*(This was posted previously in MSE without getting any answers.)*

It is known that given *primitive* (co-prime) integer solutions to,

$$x_1^4+x_2^4+x_3^4+x_4^4 = z^4$$

then there is one $x_i$ such that $z^4-x_i^4$ is divisible by $d_4=5^4$. Additionally, Ward showed that if one of the $x_i$ is zero, then there is the further constraint that $z\pm x_j$ is divisible by $w_4=2^{10}$. For example,

$$673865^4+ 1390400^4+ 2767624^4 = 2813001^4$$

and,

$$z+x_3 = 2813001 + 2767624 = 5^4\cdot 8929$$

$$z-x_1 = 2813001 - 673865= 2^{10}\cdot 2089$$

Theorem:In general, for $k$ $k$th powers and co-prime terms,$$x_1^k+x_2^k+x_3^k+\dots+x_k^k = z^k\tag1$$

, then there is one $x_i$ such that $z^k-x_i^k$ is divisible by $d_k = (k+1)^k$.if $k+1$ is prime

For $d_4 = 5^4 = 625$, this implies the smallest solution will have a term $>d_4/2 = \lfloor312\rfloor$. In fact,

$$30^4+120^4+315^4+\color{brown}{272}^4 = \color{brown}{353}^4$$

and $x_3+z =272+353=5^4.^{\color{brown}{Note}}$

For $d_6 = 7^6 = 117649$, the smallest solution (not yet found as of 2015) will have a term $>d_6/2 = \lfloor58824\rfloor$ hence will be relatively large and somehow "explains" why $k=8$ was found first,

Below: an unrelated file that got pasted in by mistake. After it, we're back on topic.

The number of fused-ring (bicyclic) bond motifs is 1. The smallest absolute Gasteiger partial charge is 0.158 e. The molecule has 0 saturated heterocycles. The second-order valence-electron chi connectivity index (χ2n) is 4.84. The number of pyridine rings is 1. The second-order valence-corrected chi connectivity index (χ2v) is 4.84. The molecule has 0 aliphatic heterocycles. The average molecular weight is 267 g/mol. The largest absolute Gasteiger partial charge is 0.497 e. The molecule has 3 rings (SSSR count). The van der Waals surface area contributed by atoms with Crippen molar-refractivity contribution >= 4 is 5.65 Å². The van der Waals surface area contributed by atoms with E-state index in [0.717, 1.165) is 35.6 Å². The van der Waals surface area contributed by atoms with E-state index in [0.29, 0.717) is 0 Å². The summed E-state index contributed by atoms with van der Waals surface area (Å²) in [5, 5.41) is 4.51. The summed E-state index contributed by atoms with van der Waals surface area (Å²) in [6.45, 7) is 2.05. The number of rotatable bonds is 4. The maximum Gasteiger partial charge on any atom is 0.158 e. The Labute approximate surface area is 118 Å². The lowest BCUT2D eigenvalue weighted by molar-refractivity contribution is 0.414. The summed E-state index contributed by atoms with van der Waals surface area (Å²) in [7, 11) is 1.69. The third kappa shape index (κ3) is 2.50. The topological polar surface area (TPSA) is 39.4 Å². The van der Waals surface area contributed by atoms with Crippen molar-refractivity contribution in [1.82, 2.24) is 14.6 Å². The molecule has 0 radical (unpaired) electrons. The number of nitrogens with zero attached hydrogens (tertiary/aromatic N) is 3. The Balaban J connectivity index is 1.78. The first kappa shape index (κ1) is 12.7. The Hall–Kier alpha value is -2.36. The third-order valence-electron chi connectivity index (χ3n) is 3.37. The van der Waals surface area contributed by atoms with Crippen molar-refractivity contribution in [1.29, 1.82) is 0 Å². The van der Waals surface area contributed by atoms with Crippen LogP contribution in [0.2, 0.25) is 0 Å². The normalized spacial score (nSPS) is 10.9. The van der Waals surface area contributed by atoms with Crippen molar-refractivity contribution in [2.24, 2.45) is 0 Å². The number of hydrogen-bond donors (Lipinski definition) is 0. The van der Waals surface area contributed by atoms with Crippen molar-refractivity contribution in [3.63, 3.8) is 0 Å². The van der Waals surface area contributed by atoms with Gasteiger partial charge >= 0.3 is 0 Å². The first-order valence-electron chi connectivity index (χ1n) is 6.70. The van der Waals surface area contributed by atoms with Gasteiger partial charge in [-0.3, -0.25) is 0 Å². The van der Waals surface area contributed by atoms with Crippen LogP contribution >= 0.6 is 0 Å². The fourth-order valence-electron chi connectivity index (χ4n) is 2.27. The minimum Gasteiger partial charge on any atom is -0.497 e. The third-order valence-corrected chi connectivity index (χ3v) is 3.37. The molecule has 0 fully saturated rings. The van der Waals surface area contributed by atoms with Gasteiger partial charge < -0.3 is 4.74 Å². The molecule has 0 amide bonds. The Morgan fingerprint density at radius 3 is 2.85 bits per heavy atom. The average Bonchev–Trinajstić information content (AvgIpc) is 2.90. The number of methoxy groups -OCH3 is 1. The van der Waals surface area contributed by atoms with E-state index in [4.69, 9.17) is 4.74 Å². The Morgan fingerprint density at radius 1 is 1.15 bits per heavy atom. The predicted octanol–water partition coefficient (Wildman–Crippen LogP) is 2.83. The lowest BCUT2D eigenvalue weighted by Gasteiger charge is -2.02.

$$90^8 + 223^8 + 478^8 + 524^8 + 748^8 + 1088^8 + 1190^8 + 1324^8 = 1409^8$$

since $8+1$ is composite and doesn't have the divisibility constraint $d_k$.

Question:Given $(1)$where one of the $x_i$ is zero, is there an analogue to Ward's $w_k$ for $k=6$? If there is, what is it for general $k$?

$\color{brown}{Note}$: This has an analogue for $6$th powers when using *seven* addends,

$$1344^6+ 23268^6+ 25263^6+ 39088^6+ 48090^6+ 54138^6+ \color{brown}{54018}^6 = \color{brown}{63631}^6$$

and $x_7+z =54018+63631=7^6$.